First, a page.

“King Orfeo”


The wife of (King) Orfeo, perhaps in a fit of madness, flees from him and his court. Orfeo sets out to find her. Encountering her under guard in a high hall, he plays his pipes so well that his wife is returned to him.


Loosely based on the Greek myth of Orpheus and Euridice. Observe, however, that "King Orfeo" has a happy endings: Orfeo and the Euridice figure are successfully reunited.

The same is true of what may be the direct source of this piece, the Middle English romance "Sir Orfeo."

The interesting question is how "Sir Orfeo" evolved the ending it did. Of the 50-odd Middle English romances, it is generally considered the best not by Chaucer or the Gawain-Poet or Marie of France ("Sir Orfeo," like the works of Marie, is considered a "Breton Lei").

The story of Orpheus was known in the Middle Ages (from Virgil's Georgics and from Ovid -- indeed, it seems to have been better known from Latin than Greek sources), but it's not clear how it was converted to a romance, or how the ending changed. It has been theorized that there is a lost French version, but if so, it's definitely lost.

"Sir Orfeo" is now found in 3 MSS, with the earliest and best, the Auchinlek MS., from about 1330; the others, Harley 3810 and Ashmole 61, are of the fifteenth century. The language of this piece appears to be SW English but with some northern forms, perhaps introduced by a northern copyist; the whole is perhaps from a French or Breton original).

Sir Orfeo is, incidentally, one of the few Middle English romances to be generally praised by critics, for both its plot and for its well-handled poetry. It is #3868 in the Brown and Robbins Middle English Index.

A full apparatus criticus for "Sir Orfeo" has been published by A. J. Bliss. A critical text of the romance is available in Kenneth Sisam's _Fourteenth Century Verse and Prose_. (604 lines) Unfortunately, it is not glossed (though the book has a complete glossary by J. R. R. Tolkien). A glossed version is available in Donald B. Sands, _Middle English Verse Romances_ (580 lines). Tolkien later published a modernized verse version following the same lineation as Sisam (though it is not just a crib; it's a true translation, using almost none of the language of the original); it is available in the volume _Sir Gawain and the Green Knight * Pearl * Sir Orfeo_.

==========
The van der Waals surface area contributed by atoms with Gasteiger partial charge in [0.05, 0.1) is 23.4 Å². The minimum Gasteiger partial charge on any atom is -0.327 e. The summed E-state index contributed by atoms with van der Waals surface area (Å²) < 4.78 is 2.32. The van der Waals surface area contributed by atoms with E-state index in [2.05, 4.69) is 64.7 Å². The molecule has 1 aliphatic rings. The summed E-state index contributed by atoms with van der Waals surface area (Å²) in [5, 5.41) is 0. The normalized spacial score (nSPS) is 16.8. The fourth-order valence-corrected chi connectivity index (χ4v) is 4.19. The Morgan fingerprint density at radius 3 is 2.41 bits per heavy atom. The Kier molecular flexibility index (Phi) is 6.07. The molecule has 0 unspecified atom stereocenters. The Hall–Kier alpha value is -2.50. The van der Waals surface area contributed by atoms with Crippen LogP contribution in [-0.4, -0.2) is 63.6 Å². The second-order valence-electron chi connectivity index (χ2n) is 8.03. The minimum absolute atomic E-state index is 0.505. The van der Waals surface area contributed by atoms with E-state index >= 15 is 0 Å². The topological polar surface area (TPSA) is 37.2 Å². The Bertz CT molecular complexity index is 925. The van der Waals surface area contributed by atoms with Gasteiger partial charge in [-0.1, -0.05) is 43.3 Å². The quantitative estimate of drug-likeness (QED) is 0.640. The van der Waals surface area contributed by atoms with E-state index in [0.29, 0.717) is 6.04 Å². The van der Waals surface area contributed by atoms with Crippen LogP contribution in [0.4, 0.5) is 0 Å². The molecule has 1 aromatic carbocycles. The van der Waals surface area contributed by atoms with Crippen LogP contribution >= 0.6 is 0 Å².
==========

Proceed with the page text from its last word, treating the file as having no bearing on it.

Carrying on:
Several other ballads also derive loosely or from Middle English romance, or from the legends that underly it, examples being:

* "Hind Horn" [Child 17], from "King Horn" (3 MSS., including Cambridge Gg.4.27.2, which also contains "Floris and Blancheflour")

* "The Marriage of Sir Gawain" [Child 31], from "The Weddynge of Sir Gawe and Dame Ragnell" (1 defective MS, Bodleian MS Rawlinson C 86)

* "Blancheflour and Jellyflorice" [Child 300], from "Floris and Blancheflour" (4 MSS, including Cambridge Gg.4.27.2, which also contains "King Horn," and the Auchinlek MS, which also contains "Sir Orfeo") - RBW


  • John Stickle, "King Orfeo" (on FSB4, FSBBAL1)


  1. Child 19, "King Orfeo" (1 text)
  2. Bronson 19, "King Orfeo" (1 version plus 1 in addenda)
  3. Davis-More 11, pp. 79-80, "King Orfeo," comments only
  4. OBB 15, "King Orfeo (A Shetland Ballad)" (1 text)
  5. DT 19, KNGORFEO*
  6. Roud #136
  7. BI, C019


Author: unknown
Earliest date: 1880
Found in: Britain(Hebr)